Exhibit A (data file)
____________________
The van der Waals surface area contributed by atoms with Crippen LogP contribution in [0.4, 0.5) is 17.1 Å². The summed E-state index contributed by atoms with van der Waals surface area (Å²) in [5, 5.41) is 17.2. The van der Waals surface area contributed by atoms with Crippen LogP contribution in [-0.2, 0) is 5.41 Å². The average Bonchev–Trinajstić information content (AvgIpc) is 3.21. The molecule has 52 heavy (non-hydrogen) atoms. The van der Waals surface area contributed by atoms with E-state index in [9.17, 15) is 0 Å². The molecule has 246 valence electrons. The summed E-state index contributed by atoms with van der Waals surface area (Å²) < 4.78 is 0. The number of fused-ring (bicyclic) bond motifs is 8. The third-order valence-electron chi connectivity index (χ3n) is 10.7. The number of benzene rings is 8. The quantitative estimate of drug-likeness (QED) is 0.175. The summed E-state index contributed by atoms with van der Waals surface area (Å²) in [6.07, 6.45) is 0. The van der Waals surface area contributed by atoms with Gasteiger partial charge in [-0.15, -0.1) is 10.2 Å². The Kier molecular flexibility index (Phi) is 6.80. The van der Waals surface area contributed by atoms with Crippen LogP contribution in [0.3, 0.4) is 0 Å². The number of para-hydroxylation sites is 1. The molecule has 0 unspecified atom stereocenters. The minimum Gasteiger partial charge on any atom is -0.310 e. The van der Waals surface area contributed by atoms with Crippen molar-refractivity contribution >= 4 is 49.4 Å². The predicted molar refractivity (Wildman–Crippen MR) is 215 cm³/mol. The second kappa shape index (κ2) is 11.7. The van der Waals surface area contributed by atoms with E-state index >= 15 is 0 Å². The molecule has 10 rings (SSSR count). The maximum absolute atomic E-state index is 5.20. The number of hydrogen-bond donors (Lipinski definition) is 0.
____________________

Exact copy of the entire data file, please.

The van der Waals surface area contributed by atoms with Crippen LogP contribution in [0.4, 0.5) is 17.1 Å². The summed E-state index contributed by atoms with van der Waals surface area (Å²) in [5, 5.41) is 17.2. The van der Waals surface area contributed by atoms with Crippen LogP contribution in [-0.2, 0) is 5.41 Å². The average Bonchev–Trinajstić information content (AvgIpc) is 3.21. The molecule has 52 heavy (non-hydrogen) atoms. The van der Waals surface area contributed by atoms with E-state index in [9.17, 15) is 0 Å². The molecule has 246 valence electrons. The summed E-state index contributed by atoms with van der Waals surface area (Å²) < 4.78 is 0. The number of fused-ring (bicyclic) bond motifs is 8. The third-order valence-electron chi connectivity index (χ3n) is 10.7. The number of benzene rings is 8. The quantitative estimate of drug-likeness (QED) is 0.175. The summed E-state index contributed by atoms with van der Waals surface area (Å²) in [6.07, 6.45) is 0. The van der Waals surface area contributed by atoms with Gasteiger partial charge in [-0.15, -0.1) is 10.2 Å². The Kier molecular flexibility index (Phi) is 6.80. The van der Waals surface area contributed by atoms with Crippen LogP contribution in [0.3, 0.4) is 0 Å². The number of para-hydroxylation sites is 1. The molecule has 0 unspecified atom stereocenters. The minimum Gasteiger partial charge on any atom is -0.310 e. The van der Waals surface area contributed by atoms with Crippen molar-refractivity contribution >= 4 is 49.4 Å². The predicted molar refractivity (Wildman–Crippen MR) is 215 cm³/mol. The second kappa shape index (κ2) is 11.7. The van der Waals surface area contributed by atoms with E-state index >= 15 is 0 Å². The molecule has 10 rings (SSSR count). The maximum absolute atomic E-state index is 5.20. The number of hydrogen-bond donors (Lipinski definition) is 0.